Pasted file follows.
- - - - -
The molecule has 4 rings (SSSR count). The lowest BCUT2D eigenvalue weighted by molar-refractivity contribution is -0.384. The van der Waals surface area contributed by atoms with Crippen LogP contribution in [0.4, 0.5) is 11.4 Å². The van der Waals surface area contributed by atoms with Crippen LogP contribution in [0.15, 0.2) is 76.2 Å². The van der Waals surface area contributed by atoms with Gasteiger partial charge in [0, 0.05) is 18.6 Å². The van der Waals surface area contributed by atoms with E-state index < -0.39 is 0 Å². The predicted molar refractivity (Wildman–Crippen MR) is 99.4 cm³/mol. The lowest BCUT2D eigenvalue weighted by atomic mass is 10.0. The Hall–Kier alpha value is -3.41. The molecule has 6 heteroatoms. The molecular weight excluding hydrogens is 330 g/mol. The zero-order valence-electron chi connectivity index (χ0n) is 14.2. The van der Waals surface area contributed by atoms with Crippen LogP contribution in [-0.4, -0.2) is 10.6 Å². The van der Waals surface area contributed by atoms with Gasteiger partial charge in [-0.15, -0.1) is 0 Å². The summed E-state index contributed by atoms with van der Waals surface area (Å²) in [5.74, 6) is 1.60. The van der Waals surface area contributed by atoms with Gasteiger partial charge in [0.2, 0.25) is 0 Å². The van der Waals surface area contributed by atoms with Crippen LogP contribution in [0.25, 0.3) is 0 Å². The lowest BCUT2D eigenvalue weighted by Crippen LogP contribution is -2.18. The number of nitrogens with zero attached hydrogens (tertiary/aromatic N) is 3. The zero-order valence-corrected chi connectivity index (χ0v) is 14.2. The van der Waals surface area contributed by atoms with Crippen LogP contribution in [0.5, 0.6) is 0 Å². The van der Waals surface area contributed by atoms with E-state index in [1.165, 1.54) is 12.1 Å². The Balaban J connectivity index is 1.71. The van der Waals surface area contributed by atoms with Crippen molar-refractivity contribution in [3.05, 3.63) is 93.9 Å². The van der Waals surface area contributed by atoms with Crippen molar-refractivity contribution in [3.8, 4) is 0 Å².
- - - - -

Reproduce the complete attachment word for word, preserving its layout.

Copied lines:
The molecule has 4 rings (SSSR count). The lowest BCUT2D eigenvalue weighted by molar-refractivity contribution is -0.384. The van der Waals surface area contributed by atoms with Crippen LogP contribution in [0.4, 0.5) is 11.4 Å². The van der Waals surface area contributed by atoms with Crippen LogP contribution in [0.15, 0.2) is 76.2 Å². The van der Waals surface area contributed by atoms with Gasteiger partial charge in [0, 0.05) is 18.6 Å². The van der Waals surface area contributed by atoms with E-state index < -0.39 is 0 Å². The predicted molar refractivity (Wildman–Crippen MR) is 99.4 cm³/mol. The lowest BCUT2D eigenvalue weighted by atomic mass is 10.0. The Hall–Kier alpha value is -3.41. The molecule has 6 heteroatoms. The molecular weight excluding hydrogens is 330 g/mol. The zero-order valence-electron chi connectivity index (χ0n) is 14.2. The van der Waals surface area contributed by atoms with Crippen LogP contribution in [-0.4, -0.2) is 10.6 Å². The van der Waals surface area contributed by atoms with Gasteiger partial charge in [-0.15, -0.1) is 0 Å². The summed E-state index contributed by atoms with van der Waals surface area (Å²) in [5.74, 6) is 1.60. The van der Waals surface area contributed by atoms with Gasteiger partial charge in [0.2, 0.25) is 0 Å². The van der Waals surface area contributed by atoms with Crippen LogP contribution in [0.25, 0.3) is 0 Å². The lowest BCUT2D eigenvalue weighted by Crippen LogP contribution is -2.18. The number of nitrogens with zero attached hydrogens (tertiary/aromatic N) is 3. The zero-order valence-corrected chi connectivity index (χ0v) is 14.2. The van der Waals surface area contributed by atoms with Crippen LogP contribution in [0.5, 0.6) is 0 Å². The van der Waals surface area contributed by atoms with E-state index in [1.165, 1.54) is 12.1 Å². The Balaban J connectivity index is 1.71. The van der Waals surface area contributed by atoms with Crippen molar-refractivity contribution in [3.05, 3.63) is 93.9 Å². The van der Waals surface area contributed by atoms with Crippen molar-refractivity contribution in [3.8, 4) is 0 Å².